The ordinance mandates the installation of sprinklers in high-rise buildings.000 m2) as affected by this provision. Nevertheless.25 to $14 per square foot ($67. particularly with respect to the cost of compliance with this provision. showed a high degree of the buildings' ability to limit fires to the unit of origin. was not considered necessary because of the nontransient nature of the occupants and the inherent level of compartmentation in residential buildings.htm 4/7 . costing hundreds of millions of dollars.000 m2) of unsprinklered office space in the City. The ordinance allows a five-year installation period. 3 The BOMA-Chicago survey identified 87 buildings representing approximately 24. and contributing (landmark) buildings. Based upon a survey conducted by the Building Owners and Managers Association (BOMA). higher rental rate properties. As a result. and possibly light fixture replacement. possibly triggering a further upgrade to achieve ADA compliance. nontransient residential buildings. a substantial number of public comments were received concerning this portion of the ordinance. painting.000 m2) of which may require asbestos abatement. AUTOMATIC SPRINKLER PROTECTION The benefits of automatic sprinkler protection are well known to City officials and need not be repeated here. These criteria were included in the ordinance for installation in existing high-rise buildings. soffit and/or ceiling installations. For example. BOMA-Chicago estimated the cost for city-wide compliance to be $636 million. were exempted from the draft ordinance. Costs for these systems were judged to be reasonable when viewed on a per-dwelling-unit basis for residential buildings and on a per-area basis for commercial buildings. The fire sprinkler industry representatives also spoke against using a Life Safety Evaluation option (allowed for nontransient residential and landmark commercial buildings). On the other hand. file:///D:/TTP/magazine/fire-safety-meets-economics-101-how-chicago-achieved-balance-its-high-rise-bu. the effective date of the City's high-rise provisions. therefore.600. The BOMA-Chicago cost estimate was disputed as high by the fire sprinkler industry representatives. designated landmark buildings. providing that one-third of the installation is completed in each of three four-year incremental periods. Using a range of $6. A plan of compliance is required to be submitted to the City within one year. The requirement for sprinklers affects almost all commercial buildings in the City. the current proposal now includes performance-based language that will permit other existing voice communication systems to be used.290. In addition.7 million square feet (2.300. there was a concern about verifying that the residential and landmarked buildings' construction integrity has been maintained since originally constructed. BOMA-Chicago asked for a longer compliance period and for the ability to have an alternative to a mandate for automatic sprinkler protection. 17 million square feet (1. A review of high-rise residential building fire records. and typical building geometries were judged to present an unacceptable risk. a major sprinkler retrofit installation will involve substantial upgrade or replacement of the building's fire alarm and supervisory system which monitors the sprinkler system. the current CBC criteria for new high-rise buildings require two-way communication systems for fire department use. Nevertheless. Buildings designated as landmarks were also considered to present practical difficulties and. as proposed for nontransient residential landmark commercial buildings. an ordinance mandating sprinkler protection in a large number of residential buildings. BOMAChicago estimated that there is a total of 35 million square feet (3. Most of these buildings are "Class B" and "Class C" buildings. approximately 29 percent of the responding buildings with 37 percent of the rentable square footage were built after 1975. It was noted that sprinkler retrofits frequently involve much more than the cost of the sprinkler system alone.25 per square foot ($175 per square meter) for asbestos abatement.open-air portions of stadiums. the nature of the occupancy. the large numbers of persons in commercial high-rise buildings. suggesting that automatic sprinklers are necessary for a reasonable level of safety in all high-rise buildings. making it difficult for the landlords to raise rental rates to amortize the cost of the sprinkler installations. a trade association representing 269 commercial buildings and 94 percent of the commercial square footage in Chicago. an industry term reflecting that they are not the newer. In response to the concerns of the real estate industry. the ordinance was drafted to allow a 12-year installation period. provided that the systems meet certain criteria and are judged to be acceptable by the fire department.000 square feet (460 m2). in fact. The draft ordinance took a measured approach to the installation of automatic sprinklers in existing high-rise buildings. cutting.20 to $150 per square meter) for installation costs and $16. and patching. with the following exceptions: open-air parking facilities.11/9/2556 Fire Safety Meets Economics 101--How Chicago Achieved Balance in Its High-Rise Building Ordinance | Fire Protection Design content from Fire … high-rise buildings require-one-way voice occupant notification systems in public areas and office tenant spaces over 5. While the frequency of fatal fires in highrise commercial buildings was low.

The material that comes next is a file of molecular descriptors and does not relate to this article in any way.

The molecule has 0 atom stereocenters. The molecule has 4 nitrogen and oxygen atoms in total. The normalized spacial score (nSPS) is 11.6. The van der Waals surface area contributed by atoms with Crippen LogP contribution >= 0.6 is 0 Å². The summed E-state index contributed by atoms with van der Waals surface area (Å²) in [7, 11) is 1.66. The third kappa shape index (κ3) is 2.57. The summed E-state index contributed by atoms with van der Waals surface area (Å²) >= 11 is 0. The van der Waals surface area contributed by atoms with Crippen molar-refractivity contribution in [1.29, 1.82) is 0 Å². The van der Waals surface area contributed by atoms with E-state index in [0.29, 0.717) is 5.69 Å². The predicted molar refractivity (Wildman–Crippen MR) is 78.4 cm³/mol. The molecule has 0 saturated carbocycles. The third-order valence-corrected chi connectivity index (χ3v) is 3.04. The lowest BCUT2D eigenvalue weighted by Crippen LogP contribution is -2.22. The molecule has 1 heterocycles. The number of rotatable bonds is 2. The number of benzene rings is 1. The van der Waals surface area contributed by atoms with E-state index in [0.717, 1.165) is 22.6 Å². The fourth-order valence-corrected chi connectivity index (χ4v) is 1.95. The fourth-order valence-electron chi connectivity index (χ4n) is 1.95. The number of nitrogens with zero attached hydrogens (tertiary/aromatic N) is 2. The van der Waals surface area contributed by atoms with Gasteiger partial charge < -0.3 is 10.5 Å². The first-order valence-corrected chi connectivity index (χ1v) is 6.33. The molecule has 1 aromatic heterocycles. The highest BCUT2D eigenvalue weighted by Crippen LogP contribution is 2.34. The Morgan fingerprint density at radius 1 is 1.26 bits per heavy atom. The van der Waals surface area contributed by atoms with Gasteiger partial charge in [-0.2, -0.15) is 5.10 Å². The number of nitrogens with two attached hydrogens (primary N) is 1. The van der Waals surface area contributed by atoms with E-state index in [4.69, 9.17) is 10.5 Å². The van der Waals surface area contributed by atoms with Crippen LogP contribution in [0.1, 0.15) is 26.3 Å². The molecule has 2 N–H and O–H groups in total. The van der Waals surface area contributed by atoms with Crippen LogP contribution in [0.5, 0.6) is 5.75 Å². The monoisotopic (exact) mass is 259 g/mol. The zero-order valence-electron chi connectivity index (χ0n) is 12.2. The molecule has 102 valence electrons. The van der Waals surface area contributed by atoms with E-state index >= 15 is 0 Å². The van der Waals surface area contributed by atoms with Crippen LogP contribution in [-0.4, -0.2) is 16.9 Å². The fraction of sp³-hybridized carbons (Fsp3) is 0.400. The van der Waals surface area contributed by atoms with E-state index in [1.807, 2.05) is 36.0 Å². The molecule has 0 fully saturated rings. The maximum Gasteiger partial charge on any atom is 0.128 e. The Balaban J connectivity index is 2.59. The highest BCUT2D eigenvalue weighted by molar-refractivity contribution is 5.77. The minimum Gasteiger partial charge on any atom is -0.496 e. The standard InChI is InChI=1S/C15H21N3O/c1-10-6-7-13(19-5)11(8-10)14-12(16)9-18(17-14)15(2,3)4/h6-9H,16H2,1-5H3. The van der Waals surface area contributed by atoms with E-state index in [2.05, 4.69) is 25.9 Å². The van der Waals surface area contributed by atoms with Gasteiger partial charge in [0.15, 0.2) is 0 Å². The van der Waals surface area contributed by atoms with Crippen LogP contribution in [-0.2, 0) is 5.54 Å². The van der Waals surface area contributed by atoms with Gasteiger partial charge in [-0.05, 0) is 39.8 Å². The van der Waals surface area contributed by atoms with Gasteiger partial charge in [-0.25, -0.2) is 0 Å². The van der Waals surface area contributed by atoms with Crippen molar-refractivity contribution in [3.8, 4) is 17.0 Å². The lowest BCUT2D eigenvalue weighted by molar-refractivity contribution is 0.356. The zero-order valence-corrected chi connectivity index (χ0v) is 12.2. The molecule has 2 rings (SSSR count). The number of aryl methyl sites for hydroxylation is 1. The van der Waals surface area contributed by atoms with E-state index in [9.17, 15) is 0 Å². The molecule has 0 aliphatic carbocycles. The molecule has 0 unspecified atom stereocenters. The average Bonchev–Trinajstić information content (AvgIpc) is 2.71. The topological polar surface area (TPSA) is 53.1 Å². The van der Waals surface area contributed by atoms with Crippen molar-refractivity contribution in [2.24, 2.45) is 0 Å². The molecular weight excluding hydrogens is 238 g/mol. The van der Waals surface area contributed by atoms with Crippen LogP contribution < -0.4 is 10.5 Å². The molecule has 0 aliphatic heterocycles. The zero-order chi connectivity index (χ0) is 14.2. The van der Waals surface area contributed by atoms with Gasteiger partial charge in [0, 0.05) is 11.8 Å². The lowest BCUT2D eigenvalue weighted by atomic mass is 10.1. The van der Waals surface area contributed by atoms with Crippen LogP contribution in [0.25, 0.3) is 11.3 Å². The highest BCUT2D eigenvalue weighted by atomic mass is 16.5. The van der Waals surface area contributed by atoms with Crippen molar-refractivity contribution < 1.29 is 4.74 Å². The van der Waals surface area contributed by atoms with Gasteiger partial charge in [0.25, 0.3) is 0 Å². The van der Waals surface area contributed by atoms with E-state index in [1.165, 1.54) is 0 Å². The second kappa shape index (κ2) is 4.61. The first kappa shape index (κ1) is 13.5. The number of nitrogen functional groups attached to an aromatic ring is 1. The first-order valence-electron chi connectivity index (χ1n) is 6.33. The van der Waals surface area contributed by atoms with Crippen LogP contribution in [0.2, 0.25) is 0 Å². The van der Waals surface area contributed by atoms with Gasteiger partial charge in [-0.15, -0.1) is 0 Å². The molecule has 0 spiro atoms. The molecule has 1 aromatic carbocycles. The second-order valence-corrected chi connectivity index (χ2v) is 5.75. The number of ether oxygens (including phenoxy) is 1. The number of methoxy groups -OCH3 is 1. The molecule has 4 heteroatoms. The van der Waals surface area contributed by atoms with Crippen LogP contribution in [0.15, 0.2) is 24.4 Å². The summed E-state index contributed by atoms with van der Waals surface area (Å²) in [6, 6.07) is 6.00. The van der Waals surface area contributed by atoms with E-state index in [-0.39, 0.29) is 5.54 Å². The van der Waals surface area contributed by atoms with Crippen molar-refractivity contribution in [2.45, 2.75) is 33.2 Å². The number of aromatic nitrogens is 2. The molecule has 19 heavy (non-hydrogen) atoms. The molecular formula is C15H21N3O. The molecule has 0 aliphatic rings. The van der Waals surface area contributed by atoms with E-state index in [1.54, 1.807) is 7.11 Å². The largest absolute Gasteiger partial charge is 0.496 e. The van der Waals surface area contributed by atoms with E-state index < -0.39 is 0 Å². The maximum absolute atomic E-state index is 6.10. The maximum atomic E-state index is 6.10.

various modifications to the installation standards have been codified in the proposed ordinance. two LSEs were developed to implement this portion of the ordinance. first required that an objective be specified with respect to the desired level of safety. Although certain parameters are discussed. It was the collective judgment of the team that rigorous compliance with the CBC provisions for existing buildings would provide a reasonable level of fire safety. Accordingly. Like other FSESs. generally allowing the continued use of existing fire pumps. 2002 edition. After due consideration. elevator controls. Nevertheless. Use of all listed sprinkler piping and sprinklers per NFPA 13.g. It was the collective judgment of the staff and the City's consultant that the LSE identified potentially life-threatening conditions. file:///D:/TTP/magazine/fire-safety-meets-economics-101-how-chicago-achieved-balance-its-high-rise-bu. It is not intended. the LSEs were specifically developed to measure the buildings' level of compliance with the minimum provisions of the CBC under which they were designed and constructed. 5 However. Building owners will have up to seven years to complete repairs in order to achieve compliance with the LSE. emergency lighting.. a policy decision was made to establish the minimum level of safety consistent with the provisions in the Chicago Building Code specifically applicable to existing buildings. The City is responsible for reviewing and approving the LSE for each building. corridor walls. exit travel distance. Again. LSEs were conducted on a sample of existing high-rise buildings. specifically for existing nonsprinklered residential and landmark commercial buildings. These include: Use of water supply criteria for the greater of either the sprinkler system or standpipe system demand. e. construction type. number and capacity of the means of egress. and auxiliary uses. means of egress. and general safety. MODIFICATION OF INSTALLATION STANDARDS The City has. smoke control. smoke detection. it was later determined that the CBC requirement for minimum fire resistance-rated stairway enclosures in residential buildings was not clear and that a revision to clarify the requirement was necessary. enforced certain installation practices which exceed the criteria included in the applicable NFPA standards. as was intended. mixed occupancy separation. compartment area. the LSEs for this application include 18 major parameters: building height. an objective measure of the relative level of safety of the building. tenant separation. automatic sprinklers. or owners can elect to sprinkler the building within the 12-year time frame. In the interest of facilitating economical compliance with the proposed ordinance and to encourage the installation of protection systems which exceed the minimum requirements of the ordinance. It was determined-that certain buildings would not meet the minimum criteria owing primarily to inadequate stairway enclosures. the City used the NFPA Life Safety Code4 as a standard of good practice and noted its published alternative to automatic sprinkler protection in existing high-rise business and residential buildings which prescribes a "Life Safety Evaluation (LSE)" to demonstrate that a minimum level of safety is provided. and that the corrective measures would be substantially less expensive than providing automatic sprinkler protection in the same buildings. Certain maintenancerelated deficiencies were also noted. it was judged that the existing condition was allowed to exist because of a lack of clarity of the stairway enclosure requirement. The definition of an LSE. communication systems. 2002 edition design criteria. one for nontransient residential buildings and one for commercial ( landmark) buildings which need not be sprinklered per the proposed ordinance. over the years. The intention of the LSE is to demonstrate that a minimum level of fire safety is achieved in areas involving fire safety.11/9/2556 Fire Safety Meets Economics 101--How Chicago Achieved Balance in Its High-Rise Building Ordinance | Fire Protection Design content from Fire … LIFE SAFETY EVALUATION To address the issue of providing a reasonable level of safety in the nonsprinklered highrise buildings. dead-end corridors.htm 5/7 . The ordinance requires that the LSE be conducted by a licensed architect or engineer and that a report be completed within 12 months after the passage of the ordinance. as a method to circumvent the minimum provisions of the CBC applicable to existing buildings.-the Life Safety Code requires that the LSE be approved by the Authority Having Jurisdiction. and to allow alternative methods to achieve compliance if the minimum level of protection is not achieved. The use of NFPA 101A would simply demonstrate the fact that the building did not meet the criteria of NFPA 101 and would be irrelevant to the objective. automatic sprinkler systems in residential buildings. Use of NFPA 13. vertical openings. This was included in a later version of the proposed ordinance. specific criteria for the LSE are not includedin the Life Safety Code. The LSEs are similar to the Fire Safety Evaluation Systems (FSESs) included in NFPA 101A. Continued zoning of existing dry pipe systems. because the CBC requirements differ for residential and commercial high-rise buildings. however. From this review. HVAC systems.